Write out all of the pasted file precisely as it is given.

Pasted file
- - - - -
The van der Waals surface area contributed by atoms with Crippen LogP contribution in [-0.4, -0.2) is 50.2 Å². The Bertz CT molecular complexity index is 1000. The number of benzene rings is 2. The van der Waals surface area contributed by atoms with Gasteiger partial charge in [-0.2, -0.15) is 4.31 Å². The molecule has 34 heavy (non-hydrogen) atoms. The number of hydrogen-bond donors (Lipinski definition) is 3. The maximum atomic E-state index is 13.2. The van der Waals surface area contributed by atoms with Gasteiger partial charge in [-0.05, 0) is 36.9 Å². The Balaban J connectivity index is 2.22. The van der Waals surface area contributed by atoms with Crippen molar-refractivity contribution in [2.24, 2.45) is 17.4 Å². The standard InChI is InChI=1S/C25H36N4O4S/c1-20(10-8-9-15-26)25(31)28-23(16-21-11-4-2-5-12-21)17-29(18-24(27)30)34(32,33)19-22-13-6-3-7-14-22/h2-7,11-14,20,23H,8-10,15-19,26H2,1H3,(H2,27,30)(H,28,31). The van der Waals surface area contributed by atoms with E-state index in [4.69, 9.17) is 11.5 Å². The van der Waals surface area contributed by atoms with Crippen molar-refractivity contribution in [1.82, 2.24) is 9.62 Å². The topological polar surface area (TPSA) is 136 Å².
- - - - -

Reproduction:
The van der Waals surface area contributed by atoms with Crippen LogP contribution in [-0.4, -0.2) is 50.2 Å². The Bertz CT molecular complexity index is 1000. The number of benzene rings is 2. The van der Waals surface area contributed by atoms with Gasteiger partial charge in [-0.2, -0.15) is 4.31 Å². The molecule has 34 heavy (non-hydrogen) atoms. The number of hydrogen-bond donors (Lipinski definition) is 3. The maximum atomic E-state index is 13.2. The van der Waals surface area contributed by atoms with Gasteiger partial charge in [-0.05, 0) is 36.9 Å². The Balaban J connectivity index is 2.22. The van der Waals surface area contributed by atoms with Crippen molar-refractivity contribution in [2.24, 2.45) is 17.4 Å². The standard InChI is InChI=1S/C25H36N4O4S/c1-20(10-8-9-15-26)25(31)28-23(16-21-11-4-2-5-12-21)17-29(18-24(27)30)34(32,33)19-22-13-6-3-7-14-22/h2-7,11-14,20,23H,8-10,15-19,26H2,1H3,(H2,27,30)(H,28,31). The van der Waals surface area contributed by atoms with E-state index in [4.69, 9.17) is 11.5 Å². The van der Waals surface area contributed by atoms with Crippen molar-refractivity contribution in [1.82, 2.24) is 9.62 Å². The topological polar surface area (TPSA) is 136 Å².